The killing of Jamal Khashoggi: making political capital

The murder of Saudi Arabian journalist Jamal Khashoggi at the Saudi consulate in Istanbul continues to dominate mainstream media.

Khashoggi, who had been highly critical of the Saudi regime, its military actions in Yemen, and in particular Crown Prince Mohammed bin Salman, had left his home country in September 2017 to settle in Turkey. On 2 October 2018 he went to the Saudi consulate to pick up papers which he needed to get married. It was here that he was tortured and killed.

Initially declared a missing person, it was 18 days before the Saudi Arabian government finally admitted that he had died: they first blamed the death on a fist fight, but eventually reportedly arrested 18 Saudis who were suspected of involvement in the incident. Senior officials were also sacked. However, these actions did not serve to quell the growing international uproar over the murder.

Earlier this week Turkish president Recep Tayyip Erdoğan called for the perpetrators of the “savage” premeditated killing to be extradited to Turkey and put on trial there. Erdoğan has been releasing information on a drip-by-drip basis, allowing further details to trickle out as he no doubt seeks to make the most political capital possible from Khashoggi’s murder. Perhaps as part of an effort to somehow guarantee the support of the US in his confrontation with Saudi Arabia, he also quickly and unexpectedly authorised the release of an American pastor who had been detained in Turkey on espionage and terror-related charges.

In the US, Donald Trump was heavily criticised for his initial response to the killing. Speaking to reporters at the White House on 15 October, he said that the Saudi king “flatly denied” any knowledge of Khashoggi’s disappearance, adding: “It sounded to me like maybe these could be rogue killers, who knows?” (source)

He later changed his stance, and this week described the response to the murder as “the worst cover-up” in history, before announcing sanctions against Saudi officials implicated in the incident.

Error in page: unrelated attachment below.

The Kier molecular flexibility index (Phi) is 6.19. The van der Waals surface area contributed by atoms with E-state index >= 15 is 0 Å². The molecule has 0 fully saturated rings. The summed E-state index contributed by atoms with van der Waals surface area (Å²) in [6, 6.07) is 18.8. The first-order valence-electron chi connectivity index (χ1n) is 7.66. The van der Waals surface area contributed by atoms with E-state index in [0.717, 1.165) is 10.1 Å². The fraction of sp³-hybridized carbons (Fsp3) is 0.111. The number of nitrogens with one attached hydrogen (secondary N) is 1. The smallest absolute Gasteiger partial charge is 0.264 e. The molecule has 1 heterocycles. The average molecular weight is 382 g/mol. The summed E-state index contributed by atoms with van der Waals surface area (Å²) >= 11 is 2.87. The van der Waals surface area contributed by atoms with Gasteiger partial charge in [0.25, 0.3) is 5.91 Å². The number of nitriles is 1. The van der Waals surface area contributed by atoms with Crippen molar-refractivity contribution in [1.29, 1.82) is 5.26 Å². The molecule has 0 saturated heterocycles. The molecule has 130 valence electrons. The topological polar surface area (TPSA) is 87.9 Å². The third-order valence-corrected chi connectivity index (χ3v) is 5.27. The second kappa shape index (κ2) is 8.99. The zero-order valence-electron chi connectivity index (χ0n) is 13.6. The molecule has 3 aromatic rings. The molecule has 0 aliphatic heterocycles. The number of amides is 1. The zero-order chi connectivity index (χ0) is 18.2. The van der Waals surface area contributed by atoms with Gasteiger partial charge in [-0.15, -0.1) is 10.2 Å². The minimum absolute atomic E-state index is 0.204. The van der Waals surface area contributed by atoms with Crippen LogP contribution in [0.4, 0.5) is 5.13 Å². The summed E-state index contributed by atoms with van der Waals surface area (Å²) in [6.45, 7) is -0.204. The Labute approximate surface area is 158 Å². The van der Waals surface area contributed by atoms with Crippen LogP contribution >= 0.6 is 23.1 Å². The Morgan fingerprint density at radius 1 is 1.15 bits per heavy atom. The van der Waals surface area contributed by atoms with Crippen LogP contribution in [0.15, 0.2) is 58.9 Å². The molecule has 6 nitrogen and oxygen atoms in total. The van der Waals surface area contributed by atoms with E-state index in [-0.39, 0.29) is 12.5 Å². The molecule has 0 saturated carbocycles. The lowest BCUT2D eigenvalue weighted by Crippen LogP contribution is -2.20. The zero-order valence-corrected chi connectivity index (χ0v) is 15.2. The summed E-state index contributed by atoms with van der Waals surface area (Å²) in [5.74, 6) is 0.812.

Here in the UK, Prime Minister Theresa May stated that identified suspects would have visas revoked and would be prevented from entering the country.

Meanwhile, Russia has not condemned the murder, instead preferring to minimise the incident. This is hardly surprising, given Moscow’s record of arranging the deaths – both at home and abroad – of a variety of political opponents, such as journalists or exiled spies.

The Kremlin has also signalled a willingness for greater economic cooperation with Riyadh: high-level delegates were sent to the ‘Davos in the Desert’ conference that took place this week, contrasting markedly with the well-publicised decisions of the chief executives of companies such as Siemens, Deutsche Bank and Uber to withdraw from participating in the event.

President Putin will doubtless view the current unstable situation between western powers and Riyadh as an opportunity both to enhance cooperation in the hugely important energy sector, and to move into the very lucrative arms trade.

Indeed, both the US and the UK have been coming under pressure to follow Germany’s lead and suspend arms exports to Saudi Arabia. Such demands are of course nothing new: in recent months US-manufactured bombs were found to have been used in Saudi attacks in Yemen, with one of them resulting in the deaths of 40 schoolchildren. Although it would seem likely that the sale of American and British arms will continue, Russia will certainly be making offers aimed at replacing western suppliers.

The murder of Khashoggi led to several cyber operations being launched, with hackers associated with Anonymous posting a long list of websites to be targeted: attacks tagged with #OpJamalKhashoggi/#OpKhashoggi or #OpSaudi have been occurring at a steady rate ever since.

The actions have mainly comprised DDoS attacks to date. Sites hit have included the Ministry of Civil Service, Ministry of Interior, Ministry of Labour, the Saudi Public Security Directorate, Saudi Tax Authority, Saudi Monetary Authority, the Royal Court and the Saudi Press Agency.

Some hackers have also focused their efforts on the financial sector, targeting the Central Bank of Saudi Arabia, Al Rajhi Bank, Banque Saudi Fransi and the Saudi British Bank. An attack against Alawwal Bank was also tagged with a new operation name, #OpBlackOutSaudiBanks.

In addition, the website for the Future Investment Initiative (aka ‘Davos in the Desert’) was taken offline after hackers managed to deface it by uploading an image depicting Khashoggi wearing an orange jumpsuit, with Mohammed bin Salman standing over him wielding a sword. A second image contained the names and other personal details of alleged Saudi “terrorists and spies”. The defacements were widely shared on social media and led to the website being taken offline for some time.

While websites targeted so far have mainly been government-owned or related to the financial sector as noted above, it is possible that hackers will expand their remit to include attacks on oil or petroleum companies, given the heavy reliance of the Saudi economy on energy.

The cyber threat level for any organisations based in Saudi Arabia is currently severe, and companies operating in the region are advised to carry out regular security audits and patch systems as quickly as possible.

We expect the situation to deteriorate further – at least in the short term.

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